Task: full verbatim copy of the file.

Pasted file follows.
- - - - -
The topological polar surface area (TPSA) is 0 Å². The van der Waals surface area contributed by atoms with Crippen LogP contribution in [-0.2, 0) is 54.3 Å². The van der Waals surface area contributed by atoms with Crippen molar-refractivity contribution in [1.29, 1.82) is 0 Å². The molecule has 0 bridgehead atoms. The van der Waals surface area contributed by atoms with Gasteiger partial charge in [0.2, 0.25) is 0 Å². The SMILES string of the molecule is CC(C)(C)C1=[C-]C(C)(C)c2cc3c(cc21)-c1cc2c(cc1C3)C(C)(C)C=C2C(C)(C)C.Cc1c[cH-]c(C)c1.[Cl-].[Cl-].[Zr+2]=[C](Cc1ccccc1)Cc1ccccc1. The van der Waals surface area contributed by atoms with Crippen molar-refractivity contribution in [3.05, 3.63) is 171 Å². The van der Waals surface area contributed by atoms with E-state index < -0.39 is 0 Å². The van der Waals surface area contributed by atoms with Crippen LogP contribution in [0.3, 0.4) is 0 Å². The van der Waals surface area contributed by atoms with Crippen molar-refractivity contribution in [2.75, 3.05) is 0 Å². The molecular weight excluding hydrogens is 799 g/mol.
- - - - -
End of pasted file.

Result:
The topological polar surface area (TPSA) is 0 Å². The van der Waals surface area contributed by atoms with Crippen LogP contribution in [-0.2, 0) is 54.3 Å². The van der Waals surface area contributed by atoms with Crippen molar-refractivity contribution in [1.29, 1.82) is 0 Å². The molecule has 0 bridgehead atoms. The van der Waals surface area contributed by atoms with Gasteiger partial charge in [0.2, 0.25) is 0 Å². The SMILES string of the molecule is CC(C)(C)C1=[C-]C(C)(C)c2cc3c(cc21)-c1cc2c(cc1C3)C(C)(C)C=C2C(C)(C)C.Cc1c[cH-]c(C)c1.[Cl-].[Cl-].[Zr+2]=[C](Cc1ccccc1)Cc1ccccc1. The van der Waals surface area contributed by atoms with Crippen molar-refractivity contribution in [3.05, 3.63) is 171 Å². The van der Waals surface area contributed by atoms with E-state index < -0.39 is 0 Å². The van der Waals surface area contributed by atoms with Crippen LogP contribution in [0.3, 0.4) is 0 Å². The van der Waals surface area contributed by atoms with Crippen molar-refractivity contribution in [2.75, 3.05) is 0 Å². The molecular weight excluding hydrogens is 799 g/mol.